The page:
Posted April 29, 2019 in Featured News

In September of 2017, in honor of the Synod of the Trinity’s 300th birthday, we awarded five Freedom Grants to congregations in our region. Freedom Grants were available for seed projects relating to a General Assembly priority around the plight of the African-American male. The congregations were awarded $5,000 each to pursue creative projects among themselves, with community agencies or in partnership with local municipalities to help remove the obstacles African-American males face.

What follows is a report from Anne Guenin, the director of Downtown Daily Bread, which is a ministry of Pine Street Presbyterian Church in Harrisburg, PA.

DDBThe Downtown Daily Bread’s Workshops for Living project was developed in partnership with Tri-County Adult Learning Center in Harrisburg. The project was designed to provide DDB clients with access to information, technology and resources to move them closer to self-sufficiency and provide a holistic service approach to homelessness.

Project staff accomplished this by offering DDB clients daily informational workshops held in the second floor Computer Resource Room at the shelter. The project staff facilitated instruction in basic literacy (reading, writing and math), computer literacy and employability skills. The overall goal of the project was to help each client identify a specific daily living task that could be addressed in one workshop session. By offering self-contained contextualized help, clients would receive the immediate help they needed to solve a presenting problem.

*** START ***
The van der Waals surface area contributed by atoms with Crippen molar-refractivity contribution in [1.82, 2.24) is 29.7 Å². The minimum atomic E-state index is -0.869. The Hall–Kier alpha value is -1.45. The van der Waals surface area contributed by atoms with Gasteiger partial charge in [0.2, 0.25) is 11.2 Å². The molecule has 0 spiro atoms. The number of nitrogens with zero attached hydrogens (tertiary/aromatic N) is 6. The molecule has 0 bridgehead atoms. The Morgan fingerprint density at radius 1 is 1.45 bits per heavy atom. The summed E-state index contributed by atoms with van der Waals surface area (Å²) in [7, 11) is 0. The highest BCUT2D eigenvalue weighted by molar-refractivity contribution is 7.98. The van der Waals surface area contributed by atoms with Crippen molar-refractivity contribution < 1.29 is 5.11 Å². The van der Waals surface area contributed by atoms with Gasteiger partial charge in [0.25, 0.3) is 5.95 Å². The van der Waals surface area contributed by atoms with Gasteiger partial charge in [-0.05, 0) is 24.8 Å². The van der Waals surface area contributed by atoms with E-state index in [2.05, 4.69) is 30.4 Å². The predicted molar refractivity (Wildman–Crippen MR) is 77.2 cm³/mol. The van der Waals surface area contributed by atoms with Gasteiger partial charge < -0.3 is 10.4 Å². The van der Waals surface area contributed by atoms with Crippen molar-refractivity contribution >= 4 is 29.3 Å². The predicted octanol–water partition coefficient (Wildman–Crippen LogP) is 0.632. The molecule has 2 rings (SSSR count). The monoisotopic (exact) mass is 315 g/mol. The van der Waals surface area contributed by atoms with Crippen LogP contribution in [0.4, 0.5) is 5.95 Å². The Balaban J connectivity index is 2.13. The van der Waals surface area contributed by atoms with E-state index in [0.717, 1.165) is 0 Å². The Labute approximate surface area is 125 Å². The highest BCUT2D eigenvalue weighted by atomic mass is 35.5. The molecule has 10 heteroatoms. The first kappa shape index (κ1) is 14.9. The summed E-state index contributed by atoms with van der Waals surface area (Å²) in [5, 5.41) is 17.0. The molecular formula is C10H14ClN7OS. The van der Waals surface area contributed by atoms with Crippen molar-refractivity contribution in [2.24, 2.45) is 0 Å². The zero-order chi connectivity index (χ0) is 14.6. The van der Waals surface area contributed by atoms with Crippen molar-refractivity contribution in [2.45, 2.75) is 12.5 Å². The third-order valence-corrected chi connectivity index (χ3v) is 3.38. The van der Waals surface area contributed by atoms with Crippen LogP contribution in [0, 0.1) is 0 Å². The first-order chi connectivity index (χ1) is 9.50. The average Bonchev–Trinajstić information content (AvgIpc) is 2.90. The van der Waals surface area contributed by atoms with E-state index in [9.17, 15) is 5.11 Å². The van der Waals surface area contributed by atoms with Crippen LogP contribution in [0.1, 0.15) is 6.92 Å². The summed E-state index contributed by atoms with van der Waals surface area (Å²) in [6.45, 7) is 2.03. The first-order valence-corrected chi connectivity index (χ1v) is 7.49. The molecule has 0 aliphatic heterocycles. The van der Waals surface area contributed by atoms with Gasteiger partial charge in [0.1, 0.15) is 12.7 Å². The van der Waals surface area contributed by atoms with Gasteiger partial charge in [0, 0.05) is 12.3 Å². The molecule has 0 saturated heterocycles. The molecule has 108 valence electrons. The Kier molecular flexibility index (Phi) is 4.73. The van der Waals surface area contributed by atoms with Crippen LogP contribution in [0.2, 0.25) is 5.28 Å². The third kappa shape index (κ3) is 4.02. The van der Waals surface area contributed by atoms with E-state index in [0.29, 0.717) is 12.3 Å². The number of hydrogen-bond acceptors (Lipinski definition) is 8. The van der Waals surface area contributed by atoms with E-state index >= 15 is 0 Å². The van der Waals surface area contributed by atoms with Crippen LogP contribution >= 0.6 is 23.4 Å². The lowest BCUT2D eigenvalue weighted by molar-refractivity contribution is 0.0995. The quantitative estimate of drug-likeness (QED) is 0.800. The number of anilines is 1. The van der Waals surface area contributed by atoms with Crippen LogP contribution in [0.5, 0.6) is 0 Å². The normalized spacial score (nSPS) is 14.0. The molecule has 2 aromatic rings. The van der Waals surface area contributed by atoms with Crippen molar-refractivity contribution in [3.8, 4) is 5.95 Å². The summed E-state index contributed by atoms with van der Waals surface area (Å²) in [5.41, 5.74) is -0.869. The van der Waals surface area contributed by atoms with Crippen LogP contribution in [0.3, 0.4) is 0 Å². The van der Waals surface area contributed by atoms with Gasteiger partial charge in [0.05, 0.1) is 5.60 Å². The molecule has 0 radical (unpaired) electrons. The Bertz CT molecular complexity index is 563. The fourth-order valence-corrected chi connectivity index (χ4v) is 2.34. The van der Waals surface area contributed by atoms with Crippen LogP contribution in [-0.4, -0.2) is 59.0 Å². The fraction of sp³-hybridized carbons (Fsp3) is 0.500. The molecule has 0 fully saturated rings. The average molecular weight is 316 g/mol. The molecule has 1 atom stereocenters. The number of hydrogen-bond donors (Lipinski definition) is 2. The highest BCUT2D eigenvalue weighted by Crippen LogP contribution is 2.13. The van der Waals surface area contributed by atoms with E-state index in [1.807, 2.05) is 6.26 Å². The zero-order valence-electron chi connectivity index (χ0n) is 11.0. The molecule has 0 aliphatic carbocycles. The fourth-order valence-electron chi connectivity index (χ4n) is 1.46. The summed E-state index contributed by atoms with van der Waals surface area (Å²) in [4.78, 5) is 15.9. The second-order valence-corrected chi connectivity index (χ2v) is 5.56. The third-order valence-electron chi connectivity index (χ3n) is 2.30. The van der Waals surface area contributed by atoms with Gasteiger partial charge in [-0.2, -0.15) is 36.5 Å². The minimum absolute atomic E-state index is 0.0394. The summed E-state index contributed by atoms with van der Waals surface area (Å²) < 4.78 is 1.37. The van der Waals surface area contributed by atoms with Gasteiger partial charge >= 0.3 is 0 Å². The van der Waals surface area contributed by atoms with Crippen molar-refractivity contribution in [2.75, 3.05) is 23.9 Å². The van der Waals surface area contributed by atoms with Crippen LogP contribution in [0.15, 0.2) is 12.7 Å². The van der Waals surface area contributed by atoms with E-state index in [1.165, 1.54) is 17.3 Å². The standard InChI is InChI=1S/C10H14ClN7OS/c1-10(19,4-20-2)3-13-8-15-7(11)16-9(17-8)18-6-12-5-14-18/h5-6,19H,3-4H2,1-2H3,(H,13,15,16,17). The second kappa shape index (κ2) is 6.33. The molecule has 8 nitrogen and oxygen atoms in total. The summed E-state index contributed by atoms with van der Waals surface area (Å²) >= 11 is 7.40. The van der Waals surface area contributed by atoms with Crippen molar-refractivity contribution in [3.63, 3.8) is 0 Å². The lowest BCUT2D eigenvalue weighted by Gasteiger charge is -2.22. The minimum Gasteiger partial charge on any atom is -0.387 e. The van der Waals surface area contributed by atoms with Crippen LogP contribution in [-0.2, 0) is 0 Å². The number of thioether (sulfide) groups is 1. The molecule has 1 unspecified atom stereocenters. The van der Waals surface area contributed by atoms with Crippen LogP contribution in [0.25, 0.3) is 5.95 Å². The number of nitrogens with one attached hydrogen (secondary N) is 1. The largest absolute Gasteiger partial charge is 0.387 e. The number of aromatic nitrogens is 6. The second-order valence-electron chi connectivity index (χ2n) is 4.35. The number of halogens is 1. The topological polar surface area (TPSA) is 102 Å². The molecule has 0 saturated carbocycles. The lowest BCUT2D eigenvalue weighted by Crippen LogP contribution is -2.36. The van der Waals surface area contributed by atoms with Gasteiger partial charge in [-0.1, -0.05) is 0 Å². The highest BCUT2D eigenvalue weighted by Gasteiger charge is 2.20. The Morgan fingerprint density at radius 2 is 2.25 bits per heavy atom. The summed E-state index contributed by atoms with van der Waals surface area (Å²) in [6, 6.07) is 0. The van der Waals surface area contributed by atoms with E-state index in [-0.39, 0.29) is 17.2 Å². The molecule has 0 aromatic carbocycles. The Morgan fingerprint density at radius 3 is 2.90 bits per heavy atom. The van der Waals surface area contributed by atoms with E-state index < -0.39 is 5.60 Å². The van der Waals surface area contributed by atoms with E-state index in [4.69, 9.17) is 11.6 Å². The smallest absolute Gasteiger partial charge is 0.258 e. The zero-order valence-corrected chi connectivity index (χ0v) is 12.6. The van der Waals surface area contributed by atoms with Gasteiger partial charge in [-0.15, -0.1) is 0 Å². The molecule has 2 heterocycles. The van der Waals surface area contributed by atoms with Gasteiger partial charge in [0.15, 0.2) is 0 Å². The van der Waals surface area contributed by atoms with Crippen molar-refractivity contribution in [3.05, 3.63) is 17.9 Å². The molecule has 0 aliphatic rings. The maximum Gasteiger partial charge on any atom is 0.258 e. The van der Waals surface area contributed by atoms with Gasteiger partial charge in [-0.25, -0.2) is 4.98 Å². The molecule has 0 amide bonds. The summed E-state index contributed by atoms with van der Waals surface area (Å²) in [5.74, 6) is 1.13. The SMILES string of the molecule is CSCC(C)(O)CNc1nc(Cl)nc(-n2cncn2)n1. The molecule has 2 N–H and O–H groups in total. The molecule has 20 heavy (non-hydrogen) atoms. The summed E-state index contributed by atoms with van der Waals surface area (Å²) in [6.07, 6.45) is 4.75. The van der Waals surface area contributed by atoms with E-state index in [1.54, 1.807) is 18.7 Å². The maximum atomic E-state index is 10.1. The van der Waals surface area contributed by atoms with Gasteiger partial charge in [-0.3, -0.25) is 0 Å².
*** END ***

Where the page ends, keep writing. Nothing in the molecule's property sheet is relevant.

There are hundreds of homeless individuals in our community. Many are chronically homeless due to mental illness, addiction or prior legal offenses. Some are temporarily homeless due to rising rent prices, loss of employment or leaving an unstable family situation. The majority of DDB clients are African-American and male, ages 18 and above. Seven percent are veterans.

The Workshops for Living model of delivery proved to be successful for DDB’s transient population. This population has limited access to traditional service providers. Traditional providers often have enrollment and residency requirements that prohibit the transient population from participating. Additionally, these providers often have participation requirements that are not realistic for homeless individuals. The Workshops for Daily Living met the needs of the participants by eliminating these restrictive requirements.

The project had five primary goals:

  • Provide 384 hours of instruction
  • Serve 50 participants
  • Improve basic academic skills
  • Increase employment opportunities, and
  • Increase access to human/social services

Through December 2018, 74 unique clients attended the workshops. These individuals are homeless in the Harrisburg area and attend Downtown Daily Bread’s Day Shelter for meals, basic needs and counseling services.